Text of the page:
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What Should Investors Know About QPR Software Oyj’s (HEL:QPR1V) Capital Returns?

Buying QPR Software Oyj makes you a partial owner of the company. As a result, your investment is being put to work to fund operations and if you want to earn an attractive return on your investment, the business needs to be making an adequate amount of money from the funds you provide. Your return is tied to QPR1V’s ability to do this because the amount earned is used to invest in opportunities to grow the business or payout dividends, which are the two sources of return on investment. To understand QPR Software Oyj’s capital returns we will look at a useful metric called return on capital employed. This will tell us if the company is growing your capital and placing you in good stead to sell your shares at a profit.

What is Return on Capital Employed (ROCE)?

Choosing to invest in QPR Software Oyj comes at the cost of investing in another potentially favourable company. Therefore all else aside, your investment in a certain company represents a vote of confidence that the money used to buy the stock will grow larger than if invested elsewhere. So the business’ ability to grow the size of your capital is very important and can be assessed by comparing the return on capital you can get on your investment with a hurdle rate that depends on the other return possibilities you can identify. We’ll look at QPR Software Oyj’s returns by computing return on capital employed, which will tell us what the company can generate from the money spent in operations. Take a look at the formula box beneath:

ROCE Calculation for QPR1V

Return on Capital Employed (ROCE) = Earnings Before Tax (EBT) ÷ (Capital Employed)

Capital Employed = (Total Assets – Current Liabilities)

∴ ROCE = €123.00k ÷ (€5.91m – €3.18m) = 4.50%

The calculation above shows that QPR1V’s earnings were 4.50% of capital employed. A good ROCE hurdle you should aim for in your investments is 15%, which QPR1V has missed by a wide margin, meaning the company creates a poor amount of earnings from capital employed.

Why is this the case?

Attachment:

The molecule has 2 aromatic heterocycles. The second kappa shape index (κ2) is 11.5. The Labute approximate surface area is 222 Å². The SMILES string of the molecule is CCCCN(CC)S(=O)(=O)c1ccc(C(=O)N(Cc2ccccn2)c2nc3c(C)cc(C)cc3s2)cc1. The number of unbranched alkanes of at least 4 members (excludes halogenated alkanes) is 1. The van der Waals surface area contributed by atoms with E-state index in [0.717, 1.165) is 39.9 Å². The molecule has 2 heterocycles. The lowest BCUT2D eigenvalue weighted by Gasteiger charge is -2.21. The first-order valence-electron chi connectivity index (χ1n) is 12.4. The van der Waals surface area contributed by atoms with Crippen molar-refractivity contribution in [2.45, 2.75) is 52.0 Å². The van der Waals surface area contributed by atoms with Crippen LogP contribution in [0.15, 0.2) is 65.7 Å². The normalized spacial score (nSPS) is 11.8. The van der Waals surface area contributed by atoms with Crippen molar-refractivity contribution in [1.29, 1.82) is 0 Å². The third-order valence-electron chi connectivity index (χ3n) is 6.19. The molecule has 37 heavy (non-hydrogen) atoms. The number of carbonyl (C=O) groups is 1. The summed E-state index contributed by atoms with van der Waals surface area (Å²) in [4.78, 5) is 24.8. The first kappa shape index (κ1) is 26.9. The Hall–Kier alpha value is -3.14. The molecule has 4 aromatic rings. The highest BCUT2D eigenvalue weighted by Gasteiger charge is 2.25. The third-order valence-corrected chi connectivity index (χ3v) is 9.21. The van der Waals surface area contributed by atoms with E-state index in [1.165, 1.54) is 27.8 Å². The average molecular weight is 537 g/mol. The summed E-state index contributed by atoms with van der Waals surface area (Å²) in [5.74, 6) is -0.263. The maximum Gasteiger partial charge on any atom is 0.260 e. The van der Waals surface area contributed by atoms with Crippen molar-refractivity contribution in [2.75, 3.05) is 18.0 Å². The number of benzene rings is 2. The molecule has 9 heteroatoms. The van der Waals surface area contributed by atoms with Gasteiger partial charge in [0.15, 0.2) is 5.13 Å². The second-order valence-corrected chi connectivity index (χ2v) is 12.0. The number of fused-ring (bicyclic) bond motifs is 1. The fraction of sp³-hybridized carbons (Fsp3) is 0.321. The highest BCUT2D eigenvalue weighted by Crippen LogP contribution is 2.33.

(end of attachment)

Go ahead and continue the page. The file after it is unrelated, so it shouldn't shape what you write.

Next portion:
QPR1V doesn’t return an attractive amount on capital, but this will only continue if the company is unable to increase earnings or decrease current capital requirements. So it is important for investors to understand what is going on under the hood and look at how these variables have been behaving. Looking at the past 3 year period shows us that QPR1V weakened investor return on capital employed from 31.93%. In this time, earnings have fallen from €919.00k to €123.00k and the amount of capital employed also fell but by a proportionally lesser volume, which suggests the smaller ROCE is due to a decline in earnings relative to capital requirements.

Next Steps

QPR1V’s investors have experienced a downward trend in ROCE and it is currently at a level that makes us question whether the company is capable of providing a suitable return on investment. Before making any decisions, ROCE does not tell the whole picture so you need to pay attention to other fundamentals like future prospects and valuation. If you’re building your portfolio and want to take a deeper look, I’ve added a few links below that will help you further evaluate QPR1V or move on to other alternatives.

1. Future Outlook: What are well-informed industry analysts predicting for QPR1V’s future growth? Take a look at our free research report of analyst consensus for QPR1V’s outlook.
2. Valuation: What is QPR1V worth today? Despite the unattractive ROCE, is the outlook correctly factored in to the price? The intrinsic value infographic in our free research report helps visualize whether QPR1V is currently undervalued by the market.
3. Other High-Performing Stocks: Are there other stocks that provide better prospects with proven track records? Explore our free list of these great stocks here.

To help readers see past the short term volatility of the financial market, we aim to bring you a long-term focused research analysis purely driven by fundamental data. Note that our analysis does not factor in the latest price-sensitive company announcements.

The author is an independent contributor and at the time of publication had no position in the stocks mentioned. For errors that warrant correction please contact the editor at editorial-team@simplywallst.com.